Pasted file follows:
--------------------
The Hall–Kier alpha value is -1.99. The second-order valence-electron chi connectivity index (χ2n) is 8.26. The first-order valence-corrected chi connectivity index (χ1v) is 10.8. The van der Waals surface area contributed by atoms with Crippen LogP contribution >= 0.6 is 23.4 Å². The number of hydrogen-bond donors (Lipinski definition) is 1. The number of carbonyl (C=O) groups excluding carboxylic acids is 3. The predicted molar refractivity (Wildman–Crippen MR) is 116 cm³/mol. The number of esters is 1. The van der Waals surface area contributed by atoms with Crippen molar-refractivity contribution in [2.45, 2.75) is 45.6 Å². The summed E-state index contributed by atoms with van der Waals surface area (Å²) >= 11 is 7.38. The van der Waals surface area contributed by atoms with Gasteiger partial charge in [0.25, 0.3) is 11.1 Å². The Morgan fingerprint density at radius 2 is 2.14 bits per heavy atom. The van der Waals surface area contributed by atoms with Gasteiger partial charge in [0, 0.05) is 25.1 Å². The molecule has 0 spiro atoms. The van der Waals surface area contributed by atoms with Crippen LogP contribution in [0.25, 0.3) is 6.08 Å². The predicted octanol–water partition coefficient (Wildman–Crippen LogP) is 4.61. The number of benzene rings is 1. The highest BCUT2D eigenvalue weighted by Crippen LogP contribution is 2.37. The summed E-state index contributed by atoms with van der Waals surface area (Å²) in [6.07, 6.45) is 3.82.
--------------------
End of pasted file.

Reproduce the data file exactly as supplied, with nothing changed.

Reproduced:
The Hall–Kier alpha value is -1.99. The second-order valence-electron chi connectivity index (χ2n) is 8.26. The first-order valence-corrected chi connectivity index (χ1v) is 10.8. The van der Waals surface area contributed by atoms with Crippen LogP contribution >= 0.6 is 23.4 Å². The number of hydrogen-bond donors (Lipinski definition) is 1. The number of carbonyl (C=O) groups excluding carboxylic acids is 3. The predicted molar refractivity (Wildman–Crippen MR) is 116 cm³/mol. The number of esters is 1. The van der Waals surface area contributed by atoms with Crippen molar-refractivity contribution in [2.45, 2.75) is 45.6 Å². The summed E-state index contributed by atoms with van der Waals surface area (Å²) >= 11 is 7.38. The van der Waals surface area contributed by atoms with Gasteiger partial charge in [0.25, 0.3) is 11.1 Å². The Morgan fingerprint density at radius 2 is 2.14 bits per heavy atom. The van der Waals surface area contributed by atoms with Gasteiger partial charge in [0, 0.05) is 25.1 Å². The molecule has 0 spiro atoms. The van der Waals surface area contributed by atoms with Crippen LogP contribution in [0.25, 0.3) is 6.08 Å². The predicted octanol–water partition coefficient (Wildman–Crippen LogP) is 4.61. The number of benzene rings is 1. The highest BCUT2D eigenvalue weighted by Crippen LogP contribution is 2.37. The summed E-state index contributed by atoms with van der Waals surface area (Å²) in [6.07, 6.45) is 3.82.